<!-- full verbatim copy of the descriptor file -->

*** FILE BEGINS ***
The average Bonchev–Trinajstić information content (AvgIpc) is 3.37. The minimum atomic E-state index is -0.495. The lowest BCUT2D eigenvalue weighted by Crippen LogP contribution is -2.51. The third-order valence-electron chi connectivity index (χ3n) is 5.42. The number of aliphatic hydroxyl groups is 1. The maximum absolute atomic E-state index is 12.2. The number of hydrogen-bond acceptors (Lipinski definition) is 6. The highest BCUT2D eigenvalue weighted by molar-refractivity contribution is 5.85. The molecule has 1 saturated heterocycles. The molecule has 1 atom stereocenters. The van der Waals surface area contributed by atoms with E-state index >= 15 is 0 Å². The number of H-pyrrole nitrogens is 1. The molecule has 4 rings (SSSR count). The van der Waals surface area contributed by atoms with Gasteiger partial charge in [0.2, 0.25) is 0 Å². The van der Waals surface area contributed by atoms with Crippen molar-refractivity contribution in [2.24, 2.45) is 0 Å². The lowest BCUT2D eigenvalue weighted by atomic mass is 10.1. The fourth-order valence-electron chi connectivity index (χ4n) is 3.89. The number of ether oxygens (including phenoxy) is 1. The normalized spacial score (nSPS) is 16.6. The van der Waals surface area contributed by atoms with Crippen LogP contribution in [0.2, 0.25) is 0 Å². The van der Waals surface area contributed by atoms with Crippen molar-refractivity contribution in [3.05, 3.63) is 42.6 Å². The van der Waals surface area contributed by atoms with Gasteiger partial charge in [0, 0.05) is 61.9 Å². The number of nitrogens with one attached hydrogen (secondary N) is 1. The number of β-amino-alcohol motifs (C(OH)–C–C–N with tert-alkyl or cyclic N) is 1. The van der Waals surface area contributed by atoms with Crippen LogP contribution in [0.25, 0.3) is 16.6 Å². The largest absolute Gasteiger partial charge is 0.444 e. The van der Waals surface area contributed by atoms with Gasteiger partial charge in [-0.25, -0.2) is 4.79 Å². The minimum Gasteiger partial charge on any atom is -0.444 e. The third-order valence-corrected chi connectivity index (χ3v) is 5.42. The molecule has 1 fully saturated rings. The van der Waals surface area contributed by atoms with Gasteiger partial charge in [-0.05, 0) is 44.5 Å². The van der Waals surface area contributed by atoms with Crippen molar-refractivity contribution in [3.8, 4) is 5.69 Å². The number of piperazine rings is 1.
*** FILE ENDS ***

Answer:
The average Bonchev–Trinajstić information content (AvgIpc) is 3.37. The minimum atomic E-state index is -0.495. The lowest BCUT2D eigenvalue weighted by Crippen LogP contribution is -2.51. The third-order valence-electron chi connectivity index (χ3n) is 5.42. The number of aliphatic hydroxyl groups is 1. The maximum absolute atomic E-state index is 12.2. The number of hydrogen-bond acceptors (Lipinski definition) is 6. The highest BCUT2D eigenvalue weighted by molar-refractivity contribution is 5.85. The molecule has 1 saturated heterocycles. The molecule has 1 atom stereocenters. The van der Waals surface area contributed by atoms with E-state index >= 15 is 0 Å². The number of H-pyrrole nitrogens is 1. The molecule has 4 rings (SSSR count). The van der Waals surface area contributed by atoms with Gasteiger partial charge in [0.2, 0.25) is 0 Å². The van der Waals surface area contributed by atoms with Crippen molar-refractivity contribution in [2.24, 2.45) is 0 Å². The lowest BCUT2D eigenvalue weighted by atomic mass is 10.1. The fourth-order valence-electron chi connectivity index (χ4n) is 3.89. The number of ether oxygens (including phenoxy) is 1. The normalized spacial score (nSPS) is 16.6. The van der Waals surface area contributed by atoms with Crippen LogP contribution in [0.2, 0.25) is 0 Å². The van der Waals surface area contributed by atoms with Crippen molar-refractivity contribution in [3.05, 3.63) is 42.6 Å². The van der Waals surface area contributed by atoms with Gasteiger partial charge in [0, 0.05) is 61.9 Å². The number of nitrogens with one attached hydrogen (secondary N) is 1. The number of β-amino-alcohol motifs (C(OH)–C–C–N with tert-alkyl or cyclic N) is 1. The van der Waals surface area contributed by atoms with Crippen LogP contribution in [0.25, 0.3) is 16.6 Å². The largest absolute Gasteiger partial charge is 0.444 e. The van der Waals surface area contributed by atoms with Gasteiger partial charge in [-0.25, -0.2) is 4.79 Å². The minimum Gasteiger partial charge on any atom is -0.444 e. The third-order valence-corrected chi connectivity index (χ3v) is 5.42. The molecule has 1 fully saturated rings. The van der Waals surface area contributed by atoms with Gasteiger partial charge in [-0.05, 0) is 44.5 Å². The van der Waals surface area contributed by atoms with Crippen molar-refractivity contribution in [3.8, 4) is 5.69 Å². The number of piperazine rings is 1.